Landmark carbon assessment developed for Australia

February 20th, 2013 in Earth / Environment
Terrestrial Ecosystem Research Network facilities such as this Tumbarumba tower provide access to comprehensive, high-quality datasets for the national carbon assessment.


Terrestrial Ecosystem Research Network facilities such as this Tumbarumba tower provide access to comprehensive, high-quality datasets for the national carbon assessment.

The Australian landscape soaked up one third of the carbon emitted by fossil fuels in Australia over the past twenty years, according to a new CSIRO study released last week.

The study, which marks a significant milestone in Australian , also found that Australia exported 2.5 times more carbon in fossil fuels in 2009-2010 than was emitted from fossil fuels burned within Australia.

These results emerge from the three-year study, the Australian Terrestrial , published this month in the journal Biogeosciences.

In the study, scientists quantified how much land carbon is lost or gained through plant and soil 'breathing' in response to variable climate and rising carbon dioxide. Effects of fires, erosion and deforestation were also considered. All these processes together with are critical to domestic and international reporting protocols.

The project centres on the variability of carbon flows for the past two decades, and how this period compares with the past 100 years.

Lead author, Dr Vanessa Haverd said the increase in plant production through carbon dioxide fertilisation is larger in the warmer regions of the continent. "For Australia as a whole, increased carbon dioxide has caused a 15 per cent increase in plant production over the last two decades, relative to pre-industrial times," she said.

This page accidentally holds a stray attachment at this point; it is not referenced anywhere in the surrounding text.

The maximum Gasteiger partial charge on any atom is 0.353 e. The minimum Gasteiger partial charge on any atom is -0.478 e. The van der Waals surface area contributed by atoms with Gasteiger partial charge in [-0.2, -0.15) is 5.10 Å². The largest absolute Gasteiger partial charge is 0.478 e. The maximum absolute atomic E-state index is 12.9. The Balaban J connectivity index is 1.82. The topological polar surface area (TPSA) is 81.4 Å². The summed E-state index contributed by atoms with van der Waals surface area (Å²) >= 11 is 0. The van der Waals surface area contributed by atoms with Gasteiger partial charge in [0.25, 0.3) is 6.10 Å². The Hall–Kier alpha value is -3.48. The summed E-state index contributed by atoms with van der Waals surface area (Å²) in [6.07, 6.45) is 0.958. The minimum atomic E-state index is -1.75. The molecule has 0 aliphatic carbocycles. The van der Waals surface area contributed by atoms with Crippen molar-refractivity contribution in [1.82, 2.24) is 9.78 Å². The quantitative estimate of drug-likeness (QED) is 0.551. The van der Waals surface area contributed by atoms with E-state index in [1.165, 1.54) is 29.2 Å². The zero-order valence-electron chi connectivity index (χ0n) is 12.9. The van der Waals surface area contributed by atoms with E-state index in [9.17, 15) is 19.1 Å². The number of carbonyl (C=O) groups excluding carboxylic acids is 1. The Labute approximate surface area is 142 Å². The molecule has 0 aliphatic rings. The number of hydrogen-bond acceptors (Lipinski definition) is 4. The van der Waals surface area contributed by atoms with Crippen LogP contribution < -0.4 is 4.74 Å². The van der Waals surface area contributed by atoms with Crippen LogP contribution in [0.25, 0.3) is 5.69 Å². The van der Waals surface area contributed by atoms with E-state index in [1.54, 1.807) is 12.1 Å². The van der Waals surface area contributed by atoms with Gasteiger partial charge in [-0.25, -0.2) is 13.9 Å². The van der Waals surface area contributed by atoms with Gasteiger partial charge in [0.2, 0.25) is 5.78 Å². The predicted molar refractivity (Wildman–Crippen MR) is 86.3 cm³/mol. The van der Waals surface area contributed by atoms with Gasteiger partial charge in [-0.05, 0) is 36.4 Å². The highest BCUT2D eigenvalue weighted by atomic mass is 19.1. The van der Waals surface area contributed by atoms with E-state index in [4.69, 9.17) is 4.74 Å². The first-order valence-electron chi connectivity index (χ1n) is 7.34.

Dr Haverd said study data will help the understanding of how carbon stored in the Australian landscape responds to – the swings between drought and flood.

"It is important to know that carbon stored in the land during periods of high plant growth may disappear again during the next drought," Dr Haverd said.

"Understanding any trends and changes in fire regime or intensity, particularly in the savanna fires of , is important for quantifying the impact of fire on the net ," she said.

Other results include:

The study is one of 14 regional and continental studies around the world, as part of the Regional Carbon Cycle Assessment and Processes (RECCAP).

More information: The Australian terrestrial carbon budget (abstract) in Biogeosciences.

Provided by CSIRO

"Landmark carbon assessment developed for Australia." February 20th, 2013. http://phys.org/news/2013-02-landmark-carbon-australia.html